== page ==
But although kind, welcoming and reassuring, Caliban is not particularly intelligent.  At the beginning of the play, when Miranda is angry at his ingratitude, Caliban retorts:  “You taught me language, and my profit on’t is I know how to curse.”  This holds true in this extract.  Shakespeare purposefully has Caliban converse in Blank Verse (even if the iambic pentameter is occasionally disrupted), and to the Jacobean audience this metre would have been a recognisable indicator of culture and refinement.  On the other hand, we see Stephano using Prose throughout.  This clearly signifies his low-class status and lack of education.  It is interesting that Caliban is unable to spot this – if he were, then perhaps he would reconsider his worship of Stephano.  His behaviour perhaps justifies Trinculo’s pejorative epithet ‘credulous’, with it’s connotations of stupidity and gullibility. It is this lack of intelligence, or of understanding, that propels him towards making the same offers to Stephano as he did to Prospero twelve years earlier – a move which led to his enslavement.  Sections of the audience would approve of the ways in which Caliban is easily taken advantage of.  John Hawkins started the slave trade with his first voyage in 1562, just two years before Shakespeare was born.  For many Europeans, blacks were simply slaves.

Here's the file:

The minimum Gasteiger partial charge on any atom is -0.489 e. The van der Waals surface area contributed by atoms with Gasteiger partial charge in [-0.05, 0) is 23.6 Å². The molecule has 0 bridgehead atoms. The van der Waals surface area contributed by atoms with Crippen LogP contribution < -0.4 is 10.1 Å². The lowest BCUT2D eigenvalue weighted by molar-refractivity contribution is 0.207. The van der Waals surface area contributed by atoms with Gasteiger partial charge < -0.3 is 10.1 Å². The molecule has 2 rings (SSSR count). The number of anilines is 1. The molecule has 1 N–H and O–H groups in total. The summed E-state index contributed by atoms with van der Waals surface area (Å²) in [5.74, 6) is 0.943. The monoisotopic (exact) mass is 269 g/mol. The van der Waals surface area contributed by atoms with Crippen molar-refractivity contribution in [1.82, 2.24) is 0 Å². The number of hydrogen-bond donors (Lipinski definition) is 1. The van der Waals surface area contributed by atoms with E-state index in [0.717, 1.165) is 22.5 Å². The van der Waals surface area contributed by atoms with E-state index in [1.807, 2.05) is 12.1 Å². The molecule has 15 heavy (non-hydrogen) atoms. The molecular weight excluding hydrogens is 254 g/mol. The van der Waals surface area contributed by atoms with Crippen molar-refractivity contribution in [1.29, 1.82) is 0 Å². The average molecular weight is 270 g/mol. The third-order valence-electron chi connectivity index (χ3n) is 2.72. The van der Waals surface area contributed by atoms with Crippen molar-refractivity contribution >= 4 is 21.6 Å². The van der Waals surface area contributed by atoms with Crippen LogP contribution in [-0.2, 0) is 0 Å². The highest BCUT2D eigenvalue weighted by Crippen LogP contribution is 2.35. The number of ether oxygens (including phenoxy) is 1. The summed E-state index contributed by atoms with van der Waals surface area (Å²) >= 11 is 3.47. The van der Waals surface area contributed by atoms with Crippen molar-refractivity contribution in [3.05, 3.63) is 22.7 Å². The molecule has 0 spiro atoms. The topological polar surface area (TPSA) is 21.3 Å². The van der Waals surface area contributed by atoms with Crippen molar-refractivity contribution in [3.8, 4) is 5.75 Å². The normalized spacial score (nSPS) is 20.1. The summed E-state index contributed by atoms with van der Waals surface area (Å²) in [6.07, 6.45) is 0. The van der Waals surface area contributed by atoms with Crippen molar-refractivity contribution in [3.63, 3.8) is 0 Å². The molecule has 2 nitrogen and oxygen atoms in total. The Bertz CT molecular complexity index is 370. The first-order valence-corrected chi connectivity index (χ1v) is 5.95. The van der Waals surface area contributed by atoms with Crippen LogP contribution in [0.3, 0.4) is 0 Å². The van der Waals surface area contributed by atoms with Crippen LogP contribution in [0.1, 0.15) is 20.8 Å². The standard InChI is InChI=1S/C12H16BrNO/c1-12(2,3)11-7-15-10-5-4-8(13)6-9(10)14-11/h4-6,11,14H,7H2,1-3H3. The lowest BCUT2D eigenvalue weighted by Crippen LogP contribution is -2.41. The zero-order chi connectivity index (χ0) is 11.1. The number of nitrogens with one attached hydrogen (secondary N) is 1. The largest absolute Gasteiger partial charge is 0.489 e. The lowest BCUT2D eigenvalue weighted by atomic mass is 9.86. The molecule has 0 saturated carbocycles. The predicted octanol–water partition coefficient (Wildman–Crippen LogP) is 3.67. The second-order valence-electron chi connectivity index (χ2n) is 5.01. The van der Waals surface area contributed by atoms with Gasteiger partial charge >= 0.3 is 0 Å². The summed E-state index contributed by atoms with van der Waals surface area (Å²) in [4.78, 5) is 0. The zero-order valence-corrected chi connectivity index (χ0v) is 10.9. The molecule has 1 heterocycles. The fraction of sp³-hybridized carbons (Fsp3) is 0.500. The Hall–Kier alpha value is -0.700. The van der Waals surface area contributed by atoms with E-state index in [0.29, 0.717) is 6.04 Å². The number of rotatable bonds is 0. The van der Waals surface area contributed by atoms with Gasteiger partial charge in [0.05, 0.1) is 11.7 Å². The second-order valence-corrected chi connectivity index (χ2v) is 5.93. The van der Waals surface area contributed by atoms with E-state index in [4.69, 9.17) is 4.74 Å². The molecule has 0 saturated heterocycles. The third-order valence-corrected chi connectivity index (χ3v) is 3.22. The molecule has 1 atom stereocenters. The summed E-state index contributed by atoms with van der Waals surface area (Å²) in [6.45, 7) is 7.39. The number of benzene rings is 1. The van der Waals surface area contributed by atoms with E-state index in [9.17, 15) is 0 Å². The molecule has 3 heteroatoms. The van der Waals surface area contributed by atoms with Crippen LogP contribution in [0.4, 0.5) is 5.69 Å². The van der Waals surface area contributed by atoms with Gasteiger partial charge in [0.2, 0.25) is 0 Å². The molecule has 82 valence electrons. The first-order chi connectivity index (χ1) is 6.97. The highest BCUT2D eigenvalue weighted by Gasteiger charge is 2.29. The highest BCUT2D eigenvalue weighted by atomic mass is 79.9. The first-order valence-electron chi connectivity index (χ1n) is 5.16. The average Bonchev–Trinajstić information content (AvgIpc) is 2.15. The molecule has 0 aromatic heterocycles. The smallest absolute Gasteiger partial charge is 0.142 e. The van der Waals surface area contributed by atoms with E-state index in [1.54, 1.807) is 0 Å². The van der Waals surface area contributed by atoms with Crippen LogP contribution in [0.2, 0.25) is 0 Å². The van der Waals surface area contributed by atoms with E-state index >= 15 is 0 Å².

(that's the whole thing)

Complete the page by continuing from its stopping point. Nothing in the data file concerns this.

Yet, in this extract and throughout the play, Shakespeare does not produce a completely negative image of Caliban, despite the fact that we can never quite forget that he sought to ‘violate’ Miranda, with the emotive connotations of that verb, then and now.  Perhaps, overall he is, to quote another play (King Lear), ‘more sinned against than sinning’, and an interesting metaphor for how native races and Europeans interacted with each other in the 17th century.  Not everyone believed the pejorative ‘monsters’ that Trinculo repeatedly employs, with it’s accompanying dehumanisation and connotations of evil.  One final factor may have encouraged Shakespeare to paint a more balanced picture: in 1601, A Moorish ambassador visited London and stayed for almost a year.  Unlike ordinary citizens, as part of the Lord Chamberlain’s Men, Shakespeare almost certainly would have encountered this man.  Perhaps this influenced his views, writing a character that we can still respond to sympathetically today.